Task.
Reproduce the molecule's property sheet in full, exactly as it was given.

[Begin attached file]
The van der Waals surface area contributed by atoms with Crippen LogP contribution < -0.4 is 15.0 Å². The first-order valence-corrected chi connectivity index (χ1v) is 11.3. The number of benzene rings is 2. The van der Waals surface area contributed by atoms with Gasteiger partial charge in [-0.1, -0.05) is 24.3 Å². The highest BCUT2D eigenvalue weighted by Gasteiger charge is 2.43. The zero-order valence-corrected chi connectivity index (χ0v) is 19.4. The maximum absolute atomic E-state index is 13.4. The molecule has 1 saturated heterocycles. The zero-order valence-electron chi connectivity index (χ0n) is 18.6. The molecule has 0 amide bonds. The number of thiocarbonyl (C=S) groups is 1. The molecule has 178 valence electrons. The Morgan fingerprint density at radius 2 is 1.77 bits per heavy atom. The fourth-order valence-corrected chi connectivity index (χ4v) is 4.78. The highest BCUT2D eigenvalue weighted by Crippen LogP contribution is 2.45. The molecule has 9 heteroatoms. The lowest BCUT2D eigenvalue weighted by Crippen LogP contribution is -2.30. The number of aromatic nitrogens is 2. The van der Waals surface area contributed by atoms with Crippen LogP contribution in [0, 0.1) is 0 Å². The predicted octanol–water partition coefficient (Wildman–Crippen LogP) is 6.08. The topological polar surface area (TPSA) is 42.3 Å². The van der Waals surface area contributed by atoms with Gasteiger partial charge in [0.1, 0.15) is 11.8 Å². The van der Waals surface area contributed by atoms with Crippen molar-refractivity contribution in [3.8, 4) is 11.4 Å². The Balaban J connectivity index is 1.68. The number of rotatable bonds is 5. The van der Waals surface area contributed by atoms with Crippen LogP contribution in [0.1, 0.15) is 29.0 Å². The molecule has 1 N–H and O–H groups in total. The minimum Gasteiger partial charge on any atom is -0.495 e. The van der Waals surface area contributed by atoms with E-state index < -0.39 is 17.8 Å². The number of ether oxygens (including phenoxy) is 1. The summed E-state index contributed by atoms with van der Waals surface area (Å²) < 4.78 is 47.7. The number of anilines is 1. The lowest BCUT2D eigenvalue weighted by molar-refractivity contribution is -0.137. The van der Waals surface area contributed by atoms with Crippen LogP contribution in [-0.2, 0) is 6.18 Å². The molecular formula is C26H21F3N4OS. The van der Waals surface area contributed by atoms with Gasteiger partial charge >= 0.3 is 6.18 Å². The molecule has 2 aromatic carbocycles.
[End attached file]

The van der Waals surface area contributed by atoms with Crippen LogP contribution < -0.4 is 15.0 Å². The first-order valence-corrected chi connectivity index (χ1v) is 11.3. The number of benzene rings is 2. The van der Waals surface area contributed by atoms with Gasteiger partial charge in [-0.1, -0.05) is 24.3 Å². The highest BCUT2D eigenvalue weighted by Gasteiger charge is 2.43. The zero-order valence-corrected chi connectivity index (χ0v) is 19.4. The maximum absolute atomic E-state index is 13.4. The molecule has 1 saturated heterocycles. The zero-order valence-electron chi connectivity index (χ0n) is 18.6. The molecule has 0 amide bonds. The number of thiocarbonyl (C=S) groups is 1. The molecule has 178 valence electrons. The Morgan fingerprint density at radius 2 is 1.77 bits per heavy atom. The fourth-order valence-corrected chi connectivity index (χ4v) is 4.78. The highest BCUT2D eigenvalue weighted by Crippen LogP contribution is 2.45. The molecule has 9 heteroatoms. The lowest BCUT2D eigenvalue weighted by Crippen LogP contribution is -2.30. The number of aromatic nitrogens is 2. The van der Waals surface area contributed by atoms with Crippen LogP contribution in [0, 0.1) is 0 Å². The predicted octanol–water partition coefficient (Wildman–Crippen LogP) is 6.08. The topological polar surface area (TPSA) is 42.3 Å². The van der Waals surface area contributed by atoms with Gasteiger partial charge in [0.1, 0.15) is 11.8 Å². The van der Waals surface area contributed by atoms with Crippen molar-refractivity contribution in [3.8, 4) is 11.4 Å². The Balaban J connectivity index is 1.68. The number of rotatable bonds is 5. The van der Waals surface area contributed by atoms with Crippen LogP contribution in [0.1, 0.15) is 29.0 Å². The molecule has 1 N–H and O–H groups in total. The minimum Gasteiger partial charge on any atom is -0.495 e. The van der Waals surface area contributed by atoms with E-state index < -0.39 is 17.8 Å². The number of ether oxygens (including phenoxy) is 1. The summed E-state index contributed by atoms with van der Waals surface area (Å²) < 4.78 is 47.7. The number of anilines is 1. The lowest BCUT2D eigenvalue weighted by molar-refractivity contribution is -0.137. The van der Waals surface area contributed by atoms with Crippen LogP contribution in [-0.2, 0) is 6.18 Å². The molecular formula is C26H21F3N4OS. The van der Waals surface area contributed by atoms with Gasteiger partial charge >= 0.3 is 6.18 Å². The molecule has 2 aromatic carbocycles.